Sometimes, when living in the capital, it can be easy to get wrapped up in the cosmopolitan atmosphere of globalization. Of course there are neon kanji signs flashing wherever you look, but you are never far away from a Starbucks, a McDonalds, an Italian restaurant or an Irish bar. In fact, despite living in Japan’s heartland, daily life can lack that, well, Japaneseness.
With this in mind, if you want to experience the real, traditional Japan, it can be quite difficult to do so. And still, in this most cosmopolitan of cities, there lies a haven of the old world: the Japanese guesthouse, or ‘ryokan’. These traditional Japanese inns generally include features such as tatami floors, futon beds, Japanese style baths and local cuisine, where guests absorb the tranquility of the location, relax in ‘yukata’ summer kimonos, and soak their bodies in ‘sento’ or ‘onsen’ spa baths.
While many of these ryokan tend to be in rural tourist destinations, there are still some amazing places in the capital at which you can spend the night and enjoy that little slice of traditional Japan. Below are a few of the more interesting ones.
From its wood and glass-fronted exterior to the ornamental garden, when it comes to traditional, you really can’t go far wrong with Homeikan. Deisgnated as an ‘important cultural property’, it boasts two large communal baths in each of the three buildings, including a mineral bath, and a private ‘family bath’ is an option. The rooms themselves are all wood and paper as you might expect, but closer inspection shows beautiful detail in the carpentry. To enhance the relaxation of your stay a massage service is available, however be aware there is no entertainment in the local area, such as restaurants or bars, and you would have to trek 2outs to Ueno or Ochanomizu if you want a more lively evening.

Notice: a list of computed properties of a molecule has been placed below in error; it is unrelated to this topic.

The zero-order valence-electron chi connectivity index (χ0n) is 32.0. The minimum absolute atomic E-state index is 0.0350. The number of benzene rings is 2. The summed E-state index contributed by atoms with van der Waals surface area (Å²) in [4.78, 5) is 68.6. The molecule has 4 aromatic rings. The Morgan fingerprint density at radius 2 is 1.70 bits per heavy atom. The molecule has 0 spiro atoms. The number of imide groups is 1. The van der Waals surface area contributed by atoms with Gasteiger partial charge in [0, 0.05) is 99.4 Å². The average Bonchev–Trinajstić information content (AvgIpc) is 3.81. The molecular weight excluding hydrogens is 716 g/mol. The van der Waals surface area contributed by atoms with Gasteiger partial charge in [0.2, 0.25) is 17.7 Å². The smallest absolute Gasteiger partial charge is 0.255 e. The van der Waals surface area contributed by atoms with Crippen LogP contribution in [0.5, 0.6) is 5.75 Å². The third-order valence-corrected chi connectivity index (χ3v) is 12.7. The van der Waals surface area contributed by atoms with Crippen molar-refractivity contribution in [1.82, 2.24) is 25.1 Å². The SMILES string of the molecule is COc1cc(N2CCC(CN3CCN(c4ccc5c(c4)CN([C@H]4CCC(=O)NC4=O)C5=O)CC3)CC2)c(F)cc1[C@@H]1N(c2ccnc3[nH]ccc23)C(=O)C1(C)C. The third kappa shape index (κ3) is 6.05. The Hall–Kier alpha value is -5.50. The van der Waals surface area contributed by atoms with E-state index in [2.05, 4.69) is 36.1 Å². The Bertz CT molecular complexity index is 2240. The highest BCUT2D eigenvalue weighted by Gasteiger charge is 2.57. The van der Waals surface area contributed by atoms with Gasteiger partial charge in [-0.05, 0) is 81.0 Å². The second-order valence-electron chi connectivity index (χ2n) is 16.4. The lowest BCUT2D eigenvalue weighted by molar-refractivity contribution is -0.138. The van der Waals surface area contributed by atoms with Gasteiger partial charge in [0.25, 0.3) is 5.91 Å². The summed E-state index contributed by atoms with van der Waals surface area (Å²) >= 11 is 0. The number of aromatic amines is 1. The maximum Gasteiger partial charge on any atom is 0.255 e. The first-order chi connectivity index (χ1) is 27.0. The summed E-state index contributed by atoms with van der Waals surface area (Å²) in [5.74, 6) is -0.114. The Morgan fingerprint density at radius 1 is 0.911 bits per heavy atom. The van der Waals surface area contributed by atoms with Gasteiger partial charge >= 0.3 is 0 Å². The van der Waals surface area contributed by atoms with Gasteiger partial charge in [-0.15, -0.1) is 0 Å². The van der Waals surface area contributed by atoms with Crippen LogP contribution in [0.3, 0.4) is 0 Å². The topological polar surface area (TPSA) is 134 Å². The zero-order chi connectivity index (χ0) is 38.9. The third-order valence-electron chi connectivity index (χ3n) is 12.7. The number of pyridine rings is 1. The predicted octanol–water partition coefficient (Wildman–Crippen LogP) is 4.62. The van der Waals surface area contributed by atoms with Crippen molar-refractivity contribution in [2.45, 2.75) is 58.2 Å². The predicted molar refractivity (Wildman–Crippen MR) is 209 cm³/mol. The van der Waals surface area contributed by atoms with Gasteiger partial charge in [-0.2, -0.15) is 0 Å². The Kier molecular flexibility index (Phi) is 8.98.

Another Ryokan well known for its tranquil atmosphere, Sadachiyo (to give it its shortened title) has just 20 rooms of varying size. While from the outside with its stained wood and rickshaw it looks like a classic old guesthouse, however it is slightly more modern than Homeikan as each room has its own private bath. With that said there are also two communal baths to choose from, one made of stone and one of wood and the rooms retain their Edo-period charm as they are decorated with wood block prints and antiques. A traditional Japanese breakfast and dinner is available but comes at an additional cost.
Just three minutes from the famous Senso-ji temple in Asakusa, Kamogawa ryokan is hidden away from the hustle and bustle along the cobbled streets and old stores. However, this is a guesthouse with all mod-cons such as en-suite baths, free wifi access, and TVs. The communal baths are open 24 hours a day, and may be reserved for privacy if you are not keen on sharing with other guests. The rooms are light and airy, which is great for those who find the dark stained wood of some hotels a little oppressive, and in a nice touch breakfast comes with a choice of Western or Japanese cuisine which is perfect for those who can’t quite face rice and fish in the morning.
If you wish to forego tradition for unusual, Andon Ryokan is, well, quite something else. Claiming to be Tokyo’s first designer ryokan, the concept was developed by artist and architect Masayuki Irie, and the result is a phenomenal combination of classic Japanese facilitates – the communal baths, tatami floors, the yukata kimonos – with modern Japan – the pop art on the walls, the western breakfasts, the cosplay photoshoots on the building’s roof (and yes, that is a thing).
Image via http://www.sadachiyo.co.jp/en/ – Screengrab
Image via http://www.f-kamogawa.jp/english/index.html – Screengrab
Image via http://www.andon.co.jp/eng/bath.html – Screengrab